Finally, tennis is an international game. Thus, the risks of gambling have to be considered not solely from the standpoint of the American economy but also from the still-developing economies of former Soviet-bloc nations, notably Russia. Several of the stories about attempted fixing happened at events in Russia. This international flavor makes enforcement an interesting question. Both the Association of Tennis Professionals (ATP) and the International Tennis Federation (ITF) are investigating for possible administrative enforcement. But there is a question of what country, if any, could enforce its laws against such activity and against whom.
Worth watching the story.
Vick, Bonds and the Questionable Pursuit of Justice
Now that Michael Vick sits in a jail cell and appears to be slowly losing all the money he has rightly earned over the past few years, is it time to talk about some of the more troubling aspects of the story? By all accounts, if you can put aside the dog fighting violations for a minute, and maybe you can’t or shouldn’t, Vick was one of those superstar athletes who really cared about those less fortunate and worked to make things better in the communities like the one he grew up in. He was certainly a joy to watch. Without question, he made a serious error in judgment and did wrong. But those involved in this field of sports law might be ready to discuss some of the issues his prosecution and conviction raise.
First, where were Vick’s advisors: his agent, his attorneys, his friends, teammates and coaches? Surely some of these people knew he was involved in this activity and either turned the other way or encouraged his belief that there were no consequences for an athlete of his stature for such conduct. Too often, those close to stars like Vick are obsessed with staying close to stars like Vick, so much so they are afraid to tell the man what he may not want to hear. Vick grew up in the projects of Newport News, Virginia, a crime-ridden area known as BadNewz. As he told an interviewer, “When I was 10 or 11, I would go fishing even if the fish were not biting just to get out of there.” Vick now is one of the all too many African American young men imprisoned in this country, though it appeared he had escaped such a future. No matter how passionate you feel about the plight of animals, that is a human tragedy.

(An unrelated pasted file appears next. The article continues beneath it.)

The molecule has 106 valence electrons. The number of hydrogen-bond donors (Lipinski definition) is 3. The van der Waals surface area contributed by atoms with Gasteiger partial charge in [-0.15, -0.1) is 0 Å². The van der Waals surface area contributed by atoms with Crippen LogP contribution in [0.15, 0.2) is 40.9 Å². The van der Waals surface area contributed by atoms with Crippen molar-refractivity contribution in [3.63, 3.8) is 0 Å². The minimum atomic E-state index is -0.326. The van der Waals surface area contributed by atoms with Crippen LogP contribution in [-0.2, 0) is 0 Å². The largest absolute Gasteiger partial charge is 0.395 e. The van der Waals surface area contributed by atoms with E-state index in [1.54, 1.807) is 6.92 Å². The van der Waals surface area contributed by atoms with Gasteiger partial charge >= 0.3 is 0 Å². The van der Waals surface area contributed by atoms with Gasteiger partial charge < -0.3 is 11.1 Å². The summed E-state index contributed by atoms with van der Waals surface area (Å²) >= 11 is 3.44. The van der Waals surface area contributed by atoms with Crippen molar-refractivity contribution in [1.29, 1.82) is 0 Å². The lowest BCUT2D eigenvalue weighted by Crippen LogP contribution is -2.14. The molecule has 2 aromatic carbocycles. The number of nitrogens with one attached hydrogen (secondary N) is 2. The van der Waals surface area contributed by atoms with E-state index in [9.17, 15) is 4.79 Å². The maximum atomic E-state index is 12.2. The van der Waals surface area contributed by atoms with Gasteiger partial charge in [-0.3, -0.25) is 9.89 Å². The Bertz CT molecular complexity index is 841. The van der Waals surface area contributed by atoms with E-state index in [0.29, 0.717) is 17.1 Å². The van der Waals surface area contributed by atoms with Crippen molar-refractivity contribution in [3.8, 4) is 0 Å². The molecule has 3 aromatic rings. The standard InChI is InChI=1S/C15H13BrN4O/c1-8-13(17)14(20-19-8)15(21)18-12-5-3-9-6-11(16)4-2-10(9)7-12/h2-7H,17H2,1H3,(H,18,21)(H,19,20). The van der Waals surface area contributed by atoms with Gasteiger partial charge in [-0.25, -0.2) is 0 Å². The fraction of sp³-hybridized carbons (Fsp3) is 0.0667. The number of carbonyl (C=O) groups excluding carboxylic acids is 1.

Second, many of us have been surprised to learn that this culture of dog fighting is fairly widespread. Some 50,000 Americans apparently are involved in the activity. Internet sites and numerous books promote and cater to what many call the “sport.” Apparently, many a small town Southern sheriff knew where and when the dog fights were and did nothing to stop them. Yet the United States Justice Department saw the necessity to get involved and prosecute Michael Vick. This is the same Bush/Gonzalez Justice Department which spent four years and millions of dollars to indict Barry Bonds, another prominent African American millionaire athlete, the same Justice Department which had trouble telling the truth when testifying before Congress about the way it conducts its business, the same Justice Department that had an interest in moving the Administration’s numerous failures off the front page.
Why Vick? Maybe he was just doing the wrong thing at the wrong time and the Feds had no choice but to prosecute him when they learned of his criminal activity while executing a search warrant on unrelated matters. Maybe the Feds also had little choice but to prosecute Bonds once they believed he committed perjury, even if the conduct he refused to admit had occurred was not a crime and had obviously been committed by numerous others including the white player who supposedly “saved” baseball.
All I know is that the prosecution of either of these splendid athletes gives me no joy, as it apparently does for some in the media and others who love to see superstars brought down to size.
Saturday, November 24, 2007
Players and Clubs: Quit Paying Agents Huge Commissions!
Sports economists may be able to justify the Yankees' decision to pay A-Rod $275M based upon economic formulas that take into account attendance, broadcast fees, concessions, merchandising and other forms of revenue (See, e.g., Jorge L. Ortiz, A-Rod Deal is Still a Revenue Winner for Yanks, USA Today, 11/21/07). But what about the decision of the Yanks and A-Rod to pay $14M to a third party agent who didn't even negotiate the deal? Jerry Crasnick, an ESPN.com reporter and the author of License to Deal, wrote an interesting article last weekend analyzing the Yankees/A-Rod deal as well as the role that Scott Boras played in the process (Boras Took a Hit But He'll Survive, ESPN.com, 11/19/07). Here are some excerpts:
Is Boras entitled to his 5% commission, let alone any commission at all? And even if Boras had negotiated A-Rod's deal with the Yankess, I still couldn't justify the fee. As a starting point, A-Rod is obviously worth at least $25M per year without an ounce of help whatsoever from any agent. Why should an agent take any percentage whatsoever of that first $25M?